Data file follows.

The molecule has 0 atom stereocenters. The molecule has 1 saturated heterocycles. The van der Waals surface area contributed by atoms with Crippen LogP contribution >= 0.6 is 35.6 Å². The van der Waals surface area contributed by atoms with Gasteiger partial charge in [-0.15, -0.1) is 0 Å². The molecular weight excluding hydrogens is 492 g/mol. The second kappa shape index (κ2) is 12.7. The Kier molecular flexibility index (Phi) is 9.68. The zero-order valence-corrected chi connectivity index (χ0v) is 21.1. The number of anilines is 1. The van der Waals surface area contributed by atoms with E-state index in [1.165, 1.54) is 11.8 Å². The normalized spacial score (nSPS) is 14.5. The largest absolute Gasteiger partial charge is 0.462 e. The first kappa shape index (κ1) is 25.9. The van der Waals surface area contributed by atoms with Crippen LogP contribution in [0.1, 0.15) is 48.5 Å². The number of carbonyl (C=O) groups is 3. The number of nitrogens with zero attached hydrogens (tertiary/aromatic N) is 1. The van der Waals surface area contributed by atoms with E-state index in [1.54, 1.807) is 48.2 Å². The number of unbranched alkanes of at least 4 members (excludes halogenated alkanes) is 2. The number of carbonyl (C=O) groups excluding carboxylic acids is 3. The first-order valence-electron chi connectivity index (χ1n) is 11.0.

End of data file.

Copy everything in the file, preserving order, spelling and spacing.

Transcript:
The molecule has 0 atom stereocenters. The molecule has 1 saturated heterocycles. The van der Waals surface area contributed by atoms with Crippen LogP contribution >= 0.6 is 35.6 Å². The van der Waals surface area contributed by atoms with Gasteiger partial charge in [-0.15, -0.1) is 0 Å². The molecular weight excluding hydrogens is 492 g/mol. The second kappa shape index (κ2) is 12.7. The Kier molecular flexibility index (Phi) is 9.68. The zero-order valence-corrected chi connectivity index (χ0v) is 21.1. The number of anilines is 1. The van der Waals surface area contributed by atoms with E-state index in [1.165, 1.54) is 11.8 Å². The normalized spacial score (nSPS) is 14.5. The largest absolute Gasteiger partial charge is 0.462 e. The first kappa shape index (κ1) is 25.9. The van der Waals surface area contributed by atoms with Crippen LogP contribution in [0.1, 0.15) is 48.5 Å². The number of carbonyl (C=O) groups is 3. The number of nitrogens with zero attached hydrogens (tertiary/aromatic N) is 1. The van der Waals surface area contributed by atoms with E-state index in [1.54, 1.807) is 48.2 Å². The number of unbranched alkanes of at least 4 members (excludes halogenated alkanes) is 2. The number of carbonyl (C=O) groups excluding carboxylic acids is 3. The first-order valence-electron chi connectivity index (χ1n) is 11.0.